ZURICH (Reuters) - The Brazilian football association (CBF) formally submitted its plans for staging the 2014 World Cup on Tuesday but kept the details close to its chest.
A Brazilian delegate, headed by CBF president Ricardo Teixeira, handed over a 900-page dossier at the headquarters of world football’s governing body but declined to answer media questions on the size of the bid budget or any potential challenges it faced.
Brazil last staged the World Cup in 1950 and is the only country bidding to stage the 2014 version, having benefited from FIFA’s decision to rotate the World Cup between different continents.
Colombia briefly launched a rival bid but withdrew in April.
FIFA president Sepp Blatter has repeatedly warned however that Brazil must still meet the logistical and financial requirements of staging the tournament or risk the competition being opened up to nations from outside South America.
“For the time being Brazil has not yet been given the World Cup,” Blatter said shortly ahead of Tuesday’s formal handover.
“If something should happen to the Brazil bid, then we still have time to start again as we are a year in advance of the decision-making process for previous World Cups.”
Blatter said that FIFA would begin inspections of all aspects of Brazil’s bid at the end of August before taking its final decision on October 30 following a meeting of the organisation’s executive committee.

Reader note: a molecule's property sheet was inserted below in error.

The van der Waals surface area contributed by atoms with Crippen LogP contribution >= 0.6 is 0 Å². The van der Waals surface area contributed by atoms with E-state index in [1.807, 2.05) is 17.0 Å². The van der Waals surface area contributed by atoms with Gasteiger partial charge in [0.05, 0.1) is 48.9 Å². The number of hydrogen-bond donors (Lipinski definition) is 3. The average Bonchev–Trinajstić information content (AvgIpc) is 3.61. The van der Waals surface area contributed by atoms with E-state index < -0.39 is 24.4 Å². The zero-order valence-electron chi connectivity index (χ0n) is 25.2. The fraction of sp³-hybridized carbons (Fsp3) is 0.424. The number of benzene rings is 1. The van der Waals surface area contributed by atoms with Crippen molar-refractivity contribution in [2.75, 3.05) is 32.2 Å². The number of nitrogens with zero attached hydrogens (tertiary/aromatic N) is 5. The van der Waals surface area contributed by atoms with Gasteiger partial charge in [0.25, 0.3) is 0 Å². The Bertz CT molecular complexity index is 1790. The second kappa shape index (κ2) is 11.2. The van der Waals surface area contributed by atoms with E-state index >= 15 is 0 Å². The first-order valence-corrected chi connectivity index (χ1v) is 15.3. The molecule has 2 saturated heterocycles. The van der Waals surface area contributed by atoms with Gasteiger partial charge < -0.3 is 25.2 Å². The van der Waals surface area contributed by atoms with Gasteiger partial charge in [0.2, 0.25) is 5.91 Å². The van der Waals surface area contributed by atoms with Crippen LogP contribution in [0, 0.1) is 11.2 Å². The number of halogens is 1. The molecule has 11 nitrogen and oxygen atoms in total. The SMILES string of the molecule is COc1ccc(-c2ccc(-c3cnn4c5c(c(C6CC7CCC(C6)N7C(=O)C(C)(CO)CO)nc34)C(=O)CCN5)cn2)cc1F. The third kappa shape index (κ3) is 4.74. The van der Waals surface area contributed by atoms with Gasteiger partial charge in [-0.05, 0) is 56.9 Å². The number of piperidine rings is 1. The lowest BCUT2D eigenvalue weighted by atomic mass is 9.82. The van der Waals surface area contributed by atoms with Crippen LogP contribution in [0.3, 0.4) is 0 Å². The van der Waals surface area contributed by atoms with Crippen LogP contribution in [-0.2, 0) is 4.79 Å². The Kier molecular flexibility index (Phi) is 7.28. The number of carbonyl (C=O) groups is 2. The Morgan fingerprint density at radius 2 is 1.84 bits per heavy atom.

Although boasting an incomparable pedigree on the pitch and a widespread passion for the game among its 188 million population, Brazil is set to face scrutiny over problems with the country’s infrastructure and the ageing state of many of its stadiums.
“Not having a rival bid makes it even harder of us,” bid director Rui Rodrigues said on Tuesday. “It means we will be measured purely against FIFA’s strict requirements. But we will certainly live up to these standards.”
In a brief media release put out before the handover, the bid team listed 18 candidate cities that wish to stage World Cup matches although they would not say though how many would be involved in the final plans.
Brazilian best-selling author Paulo Coelho, an official ambassador for the bid, came closest to addressing the challenges faced by Brazil.
“I saw The World Cup in Germany and how it changed the soul of the country,” said Coelho. “In Brazil it will change the body and soul of my country, meaning that all the infrastructure we need will surely be put in place.”